Together, we will explore your experiences and the issues you are facing and we will seek to understand the triggers and overall impact on your quality of life. By adopting an integrative approach that combines many therapeutic techniques, we will address how this pain has impacted your mental and physical wellbeing and learn new ways to cope with the pain in a way that is manageable for you. Then, we will decide on the best way forward to empower you and help you regain control of your life.
My approach to treatment
It is completely normal to feel scared or nervous about the first appointment. Taking the first step is always difficult. Coming to therapy can sometimes provoke feelings of anxiety and uncertainty even for those who have experience of therapy in the past. I understand that sharing your feelings, thoughts and worries with someone you have just met can feel overwhelming. I want to assure you that there is no expectation for you to tell me everything. I will sit and listen to you, and give you the space to share what you want with me. We will build a trusting relationship together, before we begin our therapeutic work.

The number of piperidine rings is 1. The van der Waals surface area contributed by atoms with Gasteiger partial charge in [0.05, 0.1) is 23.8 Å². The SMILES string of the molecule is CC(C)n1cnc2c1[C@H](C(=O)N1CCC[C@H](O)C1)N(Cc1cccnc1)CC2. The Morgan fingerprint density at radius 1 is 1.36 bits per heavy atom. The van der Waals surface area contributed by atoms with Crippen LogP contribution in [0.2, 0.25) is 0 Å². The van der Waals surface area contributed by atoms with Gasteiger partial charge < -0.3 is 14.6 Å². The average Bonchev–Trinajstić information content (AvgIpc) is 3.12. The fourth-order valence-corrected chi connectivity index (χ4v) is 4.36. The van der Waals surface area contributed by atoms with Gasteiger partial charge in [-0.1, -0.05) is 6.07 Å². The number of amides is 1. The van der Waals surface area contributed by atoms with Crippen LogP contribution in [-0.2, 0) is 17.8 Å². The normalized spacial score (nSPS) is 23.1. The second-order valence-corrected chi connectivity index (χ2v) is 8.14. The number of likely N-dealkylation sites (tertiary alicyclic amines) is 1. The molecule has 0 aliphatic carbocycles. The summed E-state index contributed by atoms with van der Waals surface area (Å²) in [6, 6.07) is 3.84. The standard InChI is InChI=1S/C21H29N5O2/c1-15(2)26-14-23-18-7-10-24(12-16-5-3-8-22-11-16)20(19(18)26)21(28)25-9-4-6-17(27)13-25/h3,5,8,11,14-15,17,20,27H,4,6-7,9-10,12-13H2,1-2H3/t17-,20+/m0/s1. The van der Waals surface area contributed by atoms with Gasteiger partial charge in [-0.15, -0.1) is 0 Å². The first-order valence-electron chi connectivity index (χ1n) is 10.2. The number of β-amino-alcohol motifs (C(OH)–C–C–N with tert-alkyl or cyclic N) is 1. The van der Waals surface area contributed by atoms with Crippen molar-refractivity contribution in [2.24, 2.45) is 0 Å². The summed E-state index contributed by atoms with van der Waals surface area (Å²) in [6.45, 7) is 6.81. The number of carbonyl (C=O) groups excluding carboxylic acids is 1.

In our first session together, we will discuss what brings you to therapy, as well as what your expectations are. This is an opportunity for us to get to know each other and assess your needs in an empathetic and non-judgmental space. You can also get a sense of how I work and how you feel about me. Our relationship is one of the most important factors of your therapy.
Therapy is a sacred and collaborative experience, where both of us will work together to shape the sessions. You are the expert of your own life, and our goal together is to understand your struggles, needs and desires. What do you want in life? How do you get there? This time together is for you, to talk out your ideas and wishes in a safe and supportive environment. I truly believe that this therapy is a meaningful step towards leading a more fulfilling life.